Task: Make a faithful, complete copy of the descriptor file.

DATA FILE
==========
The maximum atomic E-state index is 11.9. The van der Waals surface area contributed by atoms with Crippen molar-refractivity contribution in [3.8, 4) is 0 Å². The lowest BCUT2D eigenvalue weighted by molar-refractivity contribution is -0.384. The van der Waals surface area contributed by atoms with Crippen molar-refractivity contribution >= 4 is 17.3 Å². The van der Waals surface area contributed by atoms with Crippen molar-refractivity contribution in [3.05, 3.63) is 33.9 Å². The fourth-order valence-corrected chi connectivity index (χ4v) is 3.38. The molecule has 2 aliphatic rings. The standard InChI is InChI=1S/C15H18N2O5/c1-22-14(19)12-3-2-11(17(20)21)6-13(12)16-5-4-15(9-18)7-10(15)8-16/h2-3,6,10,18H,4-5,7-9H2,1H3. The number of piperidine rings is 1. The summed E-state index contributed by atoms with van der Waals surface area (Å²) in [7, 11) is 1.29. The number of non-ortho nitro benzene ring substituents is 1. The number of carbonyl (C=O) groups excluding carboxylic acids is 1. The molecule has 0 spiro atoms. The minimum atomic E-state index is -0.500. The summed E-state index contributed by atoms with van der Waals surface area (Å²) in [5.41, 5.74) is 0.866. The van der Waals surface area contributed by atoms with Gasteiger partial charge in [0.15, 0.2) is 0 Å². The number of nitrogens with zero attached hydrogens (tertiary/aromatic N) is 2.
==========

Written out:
The maximum atomic E-state index is 11.9. The van der Waals surface area contributed by atoms with Crippen molar-refractivity contribution in [3.8, 4) is 0 Å². The lowest BCUT2D eigenvalue weighted by molar-refractivity contribution is -0.384. The van der Waals surface area contributed by atoms with Crippen molar-refractivity contribution >= 4 is 17.3 Å². The van der Waals surface area contributed by atoms with Crippen molar-refractivity contribution in [3.05, 3.63) is 33.9 Å². The fourth-order valence-corrected chi connectivity index (χ4v) is 3.38. The molecule has 2 aliphatic rings. The standard InChI is InChI=1S/C15H18N2O5/c1-22-14(19)12-3-2-11(17(20)21)6-13(12)16-5-4-15(9-18)7-10(15)8-16/h2-3,6,10,18H,4-5,7-9H2,1H3. The number of piperidine rings is 1. The summed E-state index contributed by atoms with van der Waals surface area (Å²) in [7, 11) is 1.29. The number of non-ortho nitro benzene ring substituents is 1. The number of carbonyl (C=O) groups excluding carboxylic acids is 1. The molecule has 0 spiro atoms. The minimum atomic E-state index is -0.500. The summed E-state index contributed by atoms with van der Waals surface area (Å²) in [5.41, 5.74) is 0.866. The van der Waals surface area contributed by atoms with Gasteiger partial charge in [0.15, 0.2) is 0 Å². The number of nitrogens with zero attached hydrogens (tertiary/aromatic N) is 2.